martes, 1 de diciembre de 2009
The A-Z of 2009: A is for Alice in Chains
Pues los dos años anteriores que he bloggeado, siempre me he puesto al fin de año a catalogar mis discos favoritos, como es costumbre, nunca termino haciendolo completamente, asi que este año hare eso en una sola entrada a final del mes y pues por ahora tomare otro rumbo, creando un resumen alfabetico del año. Aqui empiezo con la primera letra del abecedario, la A:
Hace algunos meses que exprese mi contento con el disco que saco Alice in Chains este año despues de 14 años y el primero tras la muerte del vocalista Layne Staley. Ahora ya he escrito una mejor reseña, y lo he escuchado mejor, y pues les cuento que estara en los primeros lugares de este año. Pues decidi darles esta letra, pq a mi parecer es muy dificil lograr hacer un regreso de calidad (Portishead lo logro el año pasado), pero Alice in Chains lo logro y sin su vocalista, que es la esencia del sonido de una banda. El espiritu de Layne ronda por entre las letras y la importancia de Jerry Cantrell en la banda es notable. Pues para no hablar cosas que leeran otra vez en la reseña, paro aca y los dejo con la reseña que hice para la pagina rateyourmusic.com y tmb comparto la cancion que le da nobmre al disco
"I was not so sure about an Alice in Chains reunion on these times when so many reunions go so awfully wrong, sometimes even with their original line-up. Even more scary to thinkk about lacking your vocalist and even more if that was Layne Staley. Fortunately, Black Gives Way to Blue manages to prove the big influence and the gear and driving engine that was and is Jerry Cantrell on Alice in Chains. Lyrically, musically and with his backing vocals, which if not had been added to Layne's lead, wouldn't have worked out as well.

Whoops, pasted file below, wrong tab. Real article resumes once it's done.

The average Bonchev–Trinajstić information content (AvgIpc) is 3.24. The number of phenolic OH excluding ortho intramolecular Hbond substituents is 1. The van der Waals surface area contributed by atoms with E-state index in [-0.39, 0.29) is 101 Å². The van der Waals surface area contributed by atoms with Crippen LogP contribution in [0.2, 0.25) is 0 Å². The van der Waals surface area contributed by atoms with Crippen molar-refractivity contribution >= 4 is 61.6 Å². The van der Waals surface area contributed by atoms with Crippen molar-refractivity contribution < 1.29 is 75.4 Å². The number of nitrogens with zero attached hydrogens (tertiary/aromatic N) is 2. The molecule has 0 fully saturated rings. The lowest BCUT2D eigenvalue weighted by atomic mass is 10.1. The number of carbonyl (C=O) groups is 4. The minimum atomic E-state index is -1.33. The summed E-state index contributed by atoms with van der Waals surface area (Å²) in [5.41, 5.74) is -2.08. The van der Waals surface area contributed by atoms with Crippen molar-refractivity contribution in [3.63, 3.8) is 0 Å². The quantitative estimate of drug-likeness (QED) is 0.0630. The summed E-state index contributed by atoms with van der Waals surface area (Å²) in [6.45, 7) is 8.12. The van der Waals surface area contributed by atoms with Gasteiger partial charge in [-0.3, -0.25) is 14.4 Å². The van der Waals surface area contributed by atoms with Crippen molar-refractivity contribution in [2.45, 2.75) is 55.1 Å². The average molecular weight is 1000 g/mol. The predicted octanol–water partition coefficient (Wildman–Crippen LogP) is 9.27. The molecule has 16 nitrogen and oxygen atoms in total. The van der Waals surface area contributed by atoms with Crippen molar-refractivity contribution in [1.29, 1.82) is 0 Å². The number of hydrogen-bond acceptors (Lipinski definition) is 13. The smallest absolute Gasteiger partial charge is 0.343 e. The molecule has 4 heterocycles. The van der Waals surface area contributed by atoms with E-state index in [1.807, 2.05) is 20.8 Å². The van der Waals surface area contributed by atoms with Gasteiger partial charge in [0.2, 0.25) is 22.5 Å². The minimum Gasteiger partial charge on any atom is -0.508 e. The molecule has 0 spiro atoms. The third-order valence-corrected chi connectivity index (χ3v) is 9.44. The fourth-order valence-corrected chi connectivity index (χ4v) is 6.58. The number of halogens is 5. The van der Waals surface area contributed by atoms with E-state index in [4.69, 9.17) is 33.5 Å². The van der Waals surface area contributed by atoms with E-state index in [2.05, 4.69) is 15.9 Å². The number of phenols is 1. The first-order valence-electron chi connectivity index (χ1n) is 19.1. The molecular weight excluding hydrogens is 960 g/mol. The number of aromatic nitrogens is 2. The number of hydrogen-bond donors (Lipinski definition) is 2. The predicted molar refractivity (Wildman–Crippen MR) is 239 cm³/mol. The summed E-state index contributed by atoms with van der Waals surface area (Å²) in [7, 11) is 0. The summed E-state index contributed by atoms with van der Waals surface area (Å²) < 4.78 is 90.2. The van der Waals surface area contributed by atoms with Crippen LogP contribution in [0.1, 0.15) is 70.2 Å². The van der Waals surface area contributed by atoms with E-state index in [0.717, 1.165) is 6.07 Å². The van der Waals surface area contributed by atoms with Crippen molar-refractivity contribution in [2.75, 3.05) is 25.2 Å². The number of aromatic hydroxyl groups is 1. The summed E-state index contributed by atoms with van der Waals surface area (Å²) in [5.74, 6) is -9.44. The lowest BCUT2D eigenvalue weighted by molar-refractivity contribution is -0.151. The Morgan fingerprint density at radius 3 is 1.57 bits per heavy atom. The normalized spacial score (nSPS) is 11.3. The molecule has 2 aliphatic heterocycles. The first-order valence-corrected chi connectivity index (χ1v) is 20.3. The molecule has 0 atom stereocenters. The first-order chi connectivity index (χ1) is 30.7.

But the main question here was not if Jerry and the others were still in good shape, but if a nobody by the name of William Duvall was up to them. Contrary to my initial belief, he does. My doubts were cleared when listening months ago to "A Looking in View", with a voice that catches Layne's ambient and mood, without sounding as though he wants to be the late singer, or at least, accomplishing it really well. This might prove to be the most accurate vocal replacement since Brian Johnson filled the spot of the late Bon Scott (BTW, fuck you Paul Rodgers!).
What Alice in Chains achieves here, is to deliver a high quality product, which can and should be placed with the band's best, "Dirt" & "Jar of Flies". And in fact, the sound hasn't changed much from the sludgy sounds heard on their previous works. This will probably had been even bigger, had it come out a few years after their self-titled. We can't complain though, because this is done well, plus it is comprehensible they didn't stray so far from the sound on their fans minds for the comeback record, than they would have set themselves on a high risk of rejection, which would be blamed on the new singer dishonouring Staley's memory. Now with their feet on solid ground, they can venture farther into pretentiousness on albums to come.
Lyrically, many of the songs can't but maje a connection in your mind with the band's post-1995 period. Just take the opening line which goes "Hope, a new beggining", or is there another way of understanding "Last of my Kind", than the band boasting on being the survivors of the grunge era? with an omission to Pearl Jam, which could be found on "Lesson Learned", on the line "Most of us hiding, others are shining"? This kind of writings are unavoidably connected to Layne, and are foundout troughout the whole album, but are never more clearer than on the closing track. "Haunted by your ghost. Lay down, black gives way to blue, lay down, I'll remember you". And surely fans will remember him too, but if Layne is Black, and William is Blue, I'll say I'm fond of both colors.
Alice in Chains - Black GIves Way to Blue